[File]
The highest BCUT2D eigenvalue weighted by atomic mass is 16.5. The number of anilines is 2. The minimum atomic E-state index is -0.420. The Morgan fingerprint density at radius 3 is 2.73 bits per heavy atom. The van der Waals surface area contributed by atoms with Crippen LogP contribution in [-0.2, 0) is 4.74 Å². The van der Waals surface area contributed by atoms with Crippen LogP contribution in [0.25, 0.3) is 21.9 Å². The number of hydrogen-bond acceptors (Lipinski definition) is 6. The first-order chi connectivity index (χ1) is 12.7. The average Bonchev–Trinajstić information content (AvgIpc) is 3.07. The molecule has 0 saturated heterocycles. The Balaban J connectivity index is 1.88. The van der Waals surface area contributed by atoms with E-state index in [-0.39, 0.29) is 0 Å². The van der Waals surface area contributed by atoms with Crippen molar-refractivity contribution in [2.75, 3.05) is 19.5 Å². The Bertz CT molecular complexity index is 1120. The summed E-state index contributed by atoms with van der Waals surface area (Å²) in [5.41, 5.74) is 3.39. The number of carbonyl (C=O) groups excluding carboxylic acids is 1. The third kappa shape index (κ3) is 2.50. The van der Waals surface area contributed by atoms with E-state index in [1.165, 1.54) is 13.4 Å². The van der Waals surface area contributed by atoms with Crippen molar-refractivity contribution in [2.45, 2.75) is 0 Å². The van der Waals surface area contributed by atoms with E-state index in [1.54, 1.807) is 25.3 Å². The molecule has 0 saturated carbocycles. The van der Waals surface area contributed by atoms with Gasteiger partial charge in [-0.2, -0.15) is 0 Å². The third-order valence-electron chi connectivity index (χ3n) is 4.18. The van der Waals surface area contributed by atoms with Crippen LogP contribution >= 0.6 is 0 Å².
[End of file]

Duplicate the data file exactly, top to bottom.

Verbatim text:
The highest BCUT2D eigenvalue weighted by atomic mass is 16.5. The number of anilines is 2. The minimum atomic E-state index is -0.420. The Morgan fingerprint density at radius 3 is 2.73 bits per heavy atom. The van der Waals surface area contributed by atoms with Crippen LogP contribution in [-0.2, 0) is 4.74 Å². The van der Waals surface area contributed by atoms with Crippen LogP contribution in [0.25, 0.3) is 21.9 Å². The number of hydrogen-bond acceptors (Lipinski definition) is 6. The first-order chi connectivity index (χ1) is 12.7. The average Bonchev–Trinajstić information content (AvgIpc) is 3.07. The molecule has 0 saturated heterocycles. The Balaban J connectivity index is 1.88. The van der Waals surface area contributed by atoms with E-state index in [-0.39, 0.29) is 0 Å². The van der Waals surface area contributed by atoms with Crippen molar-refractivity contribution in [2.75, 3.05) is 19.5 Å². The Bertz CT molecular complexity index is 1120. The summed E-state index contributed by atoms with van der Waals surface area (Å²) in [5.41, 5.74) is 3.39. The number of carbonyl (C=O) groups excluding carboxylic acids is 1. The third kappa shape index (κ3) is 2.50. The van der Waals surface area contributed by atoms with E-state index in [1.165, 1.54) is 13.4 Å². The van der Waals surface area contributed by atoms with Crippen molar-refractivity contribution in [2.45, 2.75) is 0 Å². The van der Waals surface area contributed by atoms with E-state index in [1.54, 1.807) is 25.3 Å². The molecule has 0 saturated carbocycles. The van der Waals surface area contributed by atoms with Gasteiger partial charge in [-0.2, -0.15) is 0 Å². The third-order valence-electron chi connectivity index (χ3n) is 4.18. The van der Waals surface area contributed by atoms with Crippen LogP contribution >= 0.6 is 0 Å².